More often than not, a fever goes away within a few days on its own. Over-the-counter medications like acetaminophen (Tylenol) and nonsteroidal anti-inflammatory drugs (NSAIDs), like ibuprofen (Motrin, Advil) can help lower the fever and ease the discomfort of any symptoms, but taking these is not always necessary.
If you have a sustained high fever (102 or higher) for two or more days, make sure to call your doctor and seek medical attention. Your doctor can treat any underlying infection or other cause if one is diagnosed. Go to the ER immediately if you experience any of these symptoms along with a high fever:
- Confusion or hallucinations
- Purplish-red, dotted rash
- Rapid pulse or heart rate
- Severe abdominal pain
- Severe headache or stiff neck
- Shortness of breath
- Unusual lethargy or drowsiness
Next on our list is hypertension, or high blood pressure, which is the elevated pressure of blood against the walls of your arteries. Several factors can lead to hypertension, and it’s often linked to unhealthy lifestyle choices like poor diet and lack of exercise. Other potential causes include:
- Being overweight or obese
- Genetics and race
- Family history of high blood pressure
- Older age
People diagnosed with hypertension often experience no symptoms, even when blood pressure is approaching dangerously high levels or those high levels have been happening for years. The only reliable way to tell if blood pressure is too high is by measuring it — normal blood pressure is less than 120/80, and hypertension is diagnosed for blood pressure levels above 140/90.
If left untreated, hypertension can dramatically increase the risk of stroke, heart attack, or other serious health issues. Symptoms like headaches, vomiting, seizures, chest pain, shortness of breath, and a rapid heartbeat are often signals of a hypertensive emergency. Treatment for high blood pressure can come in the form of healthy lifestyle choices, like eating well, exercising regularly, and avoiding smoking and alcohol, or it may be treated with medication.
5. Motor vehicle accidents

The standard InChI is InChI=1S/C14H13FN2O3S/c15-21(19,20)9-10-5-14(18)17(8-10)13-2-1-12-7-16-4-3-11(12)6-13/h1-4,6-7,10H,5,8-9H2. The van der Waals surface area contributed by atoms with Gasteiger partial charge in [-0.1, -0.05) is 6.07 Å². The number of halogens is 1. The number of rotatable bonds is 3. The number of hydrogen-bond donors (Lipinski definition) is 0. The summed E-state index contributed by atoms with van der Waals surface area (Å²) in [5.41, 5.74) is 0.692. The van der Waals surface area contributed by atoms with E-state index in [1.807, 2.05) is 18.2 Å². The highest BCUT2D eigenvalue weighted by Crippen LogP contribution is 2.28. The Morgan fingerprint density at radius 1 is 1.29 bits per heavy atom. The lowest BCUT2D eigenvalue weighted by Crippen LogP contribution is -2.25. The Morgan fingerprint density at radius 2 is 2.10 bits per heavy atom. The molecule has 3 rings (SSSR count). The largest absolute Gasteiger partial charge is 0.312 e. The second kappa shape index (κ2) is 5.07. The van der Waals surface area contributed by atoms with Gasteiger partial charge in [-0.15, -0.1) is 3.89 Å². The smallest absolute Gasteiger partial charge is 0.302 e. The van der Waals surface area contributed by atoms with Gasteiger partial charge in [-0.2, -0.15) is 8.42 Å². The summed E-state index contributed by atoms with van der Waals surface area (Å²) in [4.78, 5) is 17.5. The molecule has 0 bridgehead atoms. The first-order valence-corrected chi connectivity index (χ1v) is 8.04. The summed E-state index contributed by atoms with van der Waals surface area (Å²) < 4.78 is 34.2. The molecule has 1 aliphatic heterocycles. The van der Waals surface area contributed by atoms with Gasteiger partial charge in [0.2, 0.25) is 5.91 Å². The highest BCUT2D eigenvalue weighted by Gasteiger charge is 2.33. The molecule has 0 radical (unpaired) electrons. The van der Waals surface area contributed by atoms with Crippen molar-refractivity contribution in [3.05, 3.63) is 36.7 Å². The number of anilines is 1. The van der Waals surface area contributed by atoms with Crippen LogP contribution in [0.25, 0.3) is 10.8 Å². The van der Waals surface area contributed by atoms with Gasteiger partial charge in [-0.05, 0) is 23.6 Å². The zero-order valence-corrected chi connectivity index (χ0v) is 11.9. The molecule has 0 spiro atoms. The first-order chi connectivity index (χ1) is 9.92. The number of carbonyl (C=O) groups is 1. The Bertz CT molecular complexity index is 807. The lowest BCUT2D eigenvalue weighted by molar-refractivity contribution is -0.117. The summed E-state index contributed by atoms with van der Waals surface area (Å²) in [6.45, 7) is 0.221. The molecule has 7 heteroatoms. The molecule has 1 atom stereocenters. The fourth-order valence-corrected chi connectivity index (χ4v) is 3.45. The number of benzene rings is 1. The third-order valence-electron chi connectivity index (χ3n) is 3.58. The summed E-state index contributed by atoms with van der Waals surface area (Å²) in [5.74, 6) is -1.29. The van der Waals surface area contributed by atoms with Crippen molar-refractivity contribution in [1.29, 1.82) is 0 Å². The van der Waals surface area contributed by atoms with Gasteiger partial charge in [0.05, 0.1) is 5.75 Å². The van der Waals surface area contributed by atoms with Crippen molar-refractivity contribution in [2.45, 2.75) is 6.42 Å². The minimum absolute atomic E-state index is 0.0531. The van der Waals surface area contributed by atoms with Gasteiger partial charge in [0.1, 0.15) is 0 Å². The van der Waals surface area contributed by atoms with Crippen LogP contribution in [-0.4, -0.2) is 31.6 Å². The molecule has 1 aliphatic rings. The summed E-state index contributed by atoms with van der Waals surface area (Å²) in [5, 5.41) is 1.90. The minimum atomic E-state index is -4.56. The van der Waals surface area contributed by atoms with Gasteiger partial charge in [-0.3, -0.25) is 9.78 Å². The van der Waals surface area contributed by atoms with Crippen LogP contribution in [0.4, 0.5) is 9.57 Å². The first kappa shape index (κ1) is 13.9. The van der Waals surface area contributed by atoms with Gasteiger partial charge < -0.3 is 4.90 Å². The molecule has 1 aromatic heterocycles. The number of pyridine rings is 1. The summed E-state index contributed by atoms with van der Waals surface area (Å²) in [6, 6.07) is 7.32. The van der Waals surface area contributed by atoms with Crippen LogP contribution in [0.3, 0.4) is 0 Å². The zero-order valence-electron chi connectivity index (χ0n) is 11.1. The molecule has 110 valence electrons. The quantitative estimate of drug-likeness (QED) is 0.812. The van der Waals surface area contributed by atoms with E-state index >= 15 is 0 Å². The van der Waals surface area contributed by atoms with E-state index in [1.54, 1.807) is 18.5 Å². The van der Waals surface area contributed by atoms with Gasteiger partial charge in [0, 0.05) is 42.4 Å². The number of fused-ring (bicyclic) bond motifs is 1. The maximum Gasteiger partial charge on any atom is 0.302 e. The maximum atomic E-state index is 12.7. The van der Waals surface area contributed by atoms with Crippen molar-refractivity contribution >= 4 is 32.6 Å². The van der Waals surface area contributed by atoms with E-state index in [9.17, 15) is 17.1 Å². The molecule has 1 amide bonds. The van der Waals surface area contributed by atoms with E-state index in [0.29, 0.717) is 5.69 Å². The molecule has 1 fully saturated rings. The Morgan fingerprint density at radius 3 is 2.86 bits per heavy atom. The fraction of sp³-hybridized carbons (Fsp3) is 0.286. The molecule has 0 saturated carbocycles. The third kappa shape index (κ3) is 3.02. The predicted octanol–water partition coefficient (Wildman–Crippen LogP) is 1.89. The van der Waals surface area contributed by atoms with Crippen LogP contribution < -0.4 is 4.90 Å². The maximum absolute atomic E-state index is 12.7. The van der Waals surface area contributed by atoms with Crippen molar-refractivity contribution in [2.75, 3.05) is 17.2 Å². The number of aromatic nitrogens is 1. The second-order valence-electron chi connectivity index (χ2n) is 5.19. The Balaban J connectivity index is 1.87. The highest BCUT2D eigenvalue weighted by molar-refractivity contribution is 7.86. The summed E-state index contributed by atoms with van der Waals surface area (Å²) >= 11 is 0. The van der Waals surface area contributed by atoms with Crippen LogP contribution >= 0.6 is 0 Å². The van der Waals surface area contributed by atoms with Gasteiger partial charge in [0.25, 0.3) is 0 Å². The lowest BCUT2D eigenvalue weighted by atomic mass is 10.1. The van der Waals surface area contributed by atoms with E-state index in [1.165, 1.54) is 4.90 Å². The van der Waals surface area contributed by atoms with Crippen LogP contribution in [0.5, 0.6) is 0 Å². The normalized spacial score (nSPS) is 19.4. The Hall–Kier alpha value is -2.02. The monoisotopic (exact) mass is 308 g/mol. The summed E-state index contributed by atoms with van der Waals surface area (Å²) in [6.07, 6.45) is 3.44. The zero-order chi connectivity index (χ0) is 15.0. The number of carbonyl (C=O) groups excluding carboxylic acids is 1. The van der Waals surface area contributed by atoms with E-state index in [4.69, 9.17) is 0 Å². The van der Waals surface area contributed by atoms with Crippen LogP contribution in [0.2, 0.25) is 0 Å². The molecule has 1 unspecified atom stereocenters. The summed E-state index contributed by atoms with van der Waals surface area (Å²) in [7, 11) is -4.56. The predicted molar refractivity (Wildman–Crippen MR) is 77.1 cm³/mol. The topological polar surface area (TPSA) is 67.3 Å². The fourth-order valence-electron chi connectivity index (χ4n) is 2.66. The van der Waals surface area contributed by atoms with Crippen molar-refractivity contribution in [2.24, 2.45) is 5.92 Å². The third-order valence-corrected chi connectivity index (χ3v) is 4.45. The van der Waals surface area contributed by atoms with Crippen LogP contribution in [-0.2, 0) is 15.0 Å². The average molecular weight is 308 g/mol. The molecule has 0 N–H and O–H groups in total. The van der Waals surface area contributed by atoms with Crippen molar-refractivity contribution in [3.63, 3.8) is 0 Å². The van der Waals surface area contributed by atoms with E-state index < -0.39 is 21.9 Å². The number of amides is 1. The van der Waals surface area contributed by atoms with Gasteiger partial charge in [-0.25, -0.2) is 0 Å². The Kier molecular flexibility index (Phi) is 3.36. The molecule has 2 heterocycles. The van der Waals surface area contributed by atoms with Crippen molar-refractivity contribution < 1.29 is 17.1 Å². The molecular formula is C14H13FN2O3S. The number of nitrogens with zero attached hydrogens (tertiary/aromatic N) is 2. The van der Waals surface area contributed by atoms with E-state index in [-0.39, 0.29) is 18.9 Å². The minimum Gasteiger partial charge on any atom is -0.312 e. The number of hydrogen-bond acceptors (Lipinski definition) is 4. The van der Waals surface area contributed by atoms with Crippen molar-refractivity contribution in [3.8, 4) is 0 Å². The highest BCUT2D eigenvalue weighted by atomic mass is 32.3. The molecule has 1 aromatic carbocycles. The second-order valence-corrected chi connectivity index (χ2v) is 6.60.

With an average of 6 million car accidents per year happening in the U.S., and 500 thousand of those coming from Texas roads, motor vehicle accidents will, unfortunately, have a likely spot in the top 5 diagnoses we see in emergency room trends, regardless of the time of year. This likelihood increases in wetter, colder months with more precipitation, creating dangerous road conditions.
When a patient comes to one of our emergency rooms after an accident, the most important thing for us to do is a thorough physical examination. Findings of that examination help doctors determine if the body has lacerations, contusions, sprains, or broken bones, and if more detailed imaging (X-rays or CT scans) is needed to decide the right course of treatment. While most motor vehicle accidents do not result in serious bodily injuries like head injuries, they almost always cause emotional distress and pain from muscle spasms and strains (whiplash). Depending on the type and severity of the injuries, healing from a motor vehicle accident can take days to several months.
Extraordinary emergency care for any ailment
Changing seasons can affect what sends people to the emergency room. No matter what ails you or your loved ones, you can always count on your Best Neighbors Ever to provide you with compassionate care 24/7/365, even on holidays. Find your nearest Neighbors location.